It’s been over six years since we last heard from Fleet Foxes, and almost ten years since their eponymous debut album, with a helping hand from Pitchfork, launched them to musical stardom. A lot has changed in that time. Indie rock seems to have reached a point of critical mass where it can no longer pretend to be looking at the music world from the outside in, and the blogs which touted Fleet Foxes as the Next Big Thing have largely moved on to more trendy emerging sub-genres like trap and alternative R&B.

With all this going on, I was very curious to hear a new record from the band, and see how they would evolve their sound to meet the changes around them. Crack-Up, however, represents more of a subtle evolution than a sea change. The instrumental palette has widened a bit to include a small sprinkling of looped samples, psychedelic brass and, at one point, a gong.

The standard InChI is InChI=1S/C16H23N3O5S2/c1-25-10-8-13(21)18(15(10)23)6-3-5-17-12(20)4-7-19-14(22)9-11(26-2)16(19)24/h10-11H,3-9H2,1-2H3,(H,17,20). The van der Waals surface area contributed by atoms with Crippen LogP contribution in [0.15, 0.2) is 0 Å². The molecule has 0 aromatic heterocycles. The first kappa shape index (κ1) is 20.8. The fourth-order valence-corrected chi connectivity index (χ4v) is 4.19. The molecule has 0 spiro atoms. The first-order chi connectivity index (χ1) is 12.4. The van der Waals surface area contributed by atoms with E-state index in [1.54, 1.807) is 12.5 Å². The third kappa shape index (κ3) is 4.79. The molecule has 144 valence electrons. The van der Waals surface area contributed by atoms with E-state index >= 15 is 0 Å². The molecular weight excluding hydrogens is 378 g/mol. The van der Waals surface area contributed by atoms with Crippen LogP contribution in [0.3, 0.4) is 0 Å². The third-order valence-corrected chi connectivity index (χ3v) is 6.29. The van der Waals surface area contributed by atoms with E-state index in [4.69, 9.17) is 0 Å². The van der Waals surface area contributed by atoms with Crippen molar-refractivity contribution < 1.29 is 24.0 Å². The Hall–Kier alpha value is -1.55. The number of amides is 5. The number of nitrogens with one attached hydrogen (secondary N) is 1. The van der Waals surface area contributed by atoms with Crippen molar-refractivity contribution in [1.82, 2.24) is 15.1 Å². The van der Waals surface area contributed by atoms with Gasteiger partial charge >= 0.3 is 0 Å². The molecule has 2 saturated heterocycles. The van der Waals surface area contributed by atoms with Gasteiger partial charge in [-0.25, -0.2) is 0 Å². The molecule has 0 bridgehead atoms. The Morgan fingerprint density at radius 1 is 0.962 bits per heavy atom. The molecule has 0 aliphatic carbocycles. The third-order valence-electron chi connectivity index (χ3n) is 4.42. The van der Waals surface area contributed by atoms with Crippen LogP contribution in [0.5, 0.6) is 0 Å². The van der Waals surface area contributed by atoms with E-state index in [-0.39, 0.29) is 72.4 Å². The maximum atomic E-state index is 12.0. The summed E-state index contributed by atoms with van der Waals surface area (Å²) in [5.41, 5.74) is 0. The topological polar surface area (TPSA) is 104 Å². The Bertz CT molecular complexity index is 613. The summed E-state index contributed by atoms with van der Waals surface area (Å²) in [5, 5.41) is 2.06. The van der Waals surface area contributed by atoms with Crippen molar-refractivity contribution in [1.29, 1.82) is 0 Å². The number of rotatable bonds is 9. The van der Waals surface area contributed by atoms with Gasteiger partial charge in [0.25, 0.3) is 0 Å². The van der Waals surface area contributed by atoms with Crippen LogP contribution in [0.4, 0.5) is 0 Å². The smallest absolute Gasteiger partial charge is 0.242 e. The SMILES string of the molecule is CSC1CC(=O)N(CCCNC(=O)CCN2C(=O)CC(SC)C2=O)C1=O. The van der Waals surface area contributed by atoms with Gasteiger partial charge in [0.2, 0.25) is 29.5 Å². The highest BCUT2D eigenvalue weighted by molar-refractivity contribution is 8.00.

But by and large the Fleet Foxes sound is entirely intact: rushing rivers of layered acoustic guitar, steady drums, and the stately beauty of Robin Pecknold’s harmonized vocals. Like Helplessness Blues before it, Crack-Up has some darker moments, but they largely serve as a counterpoint to the album’s default mode, which is one of euphoric summery bliss.

This mood, which the band manages to conjure up a number of songs, is no doubt much less effortless than it appears to be. Crack-Up is a very dense album with impeccable production, its sound built up from a huge number of moving parts into an intricate, winding whole. If we’re going to call the album ‘progressive folk’, then it’s more in the sense of ‘proggy’ than being actually forward thinking or avant-garde.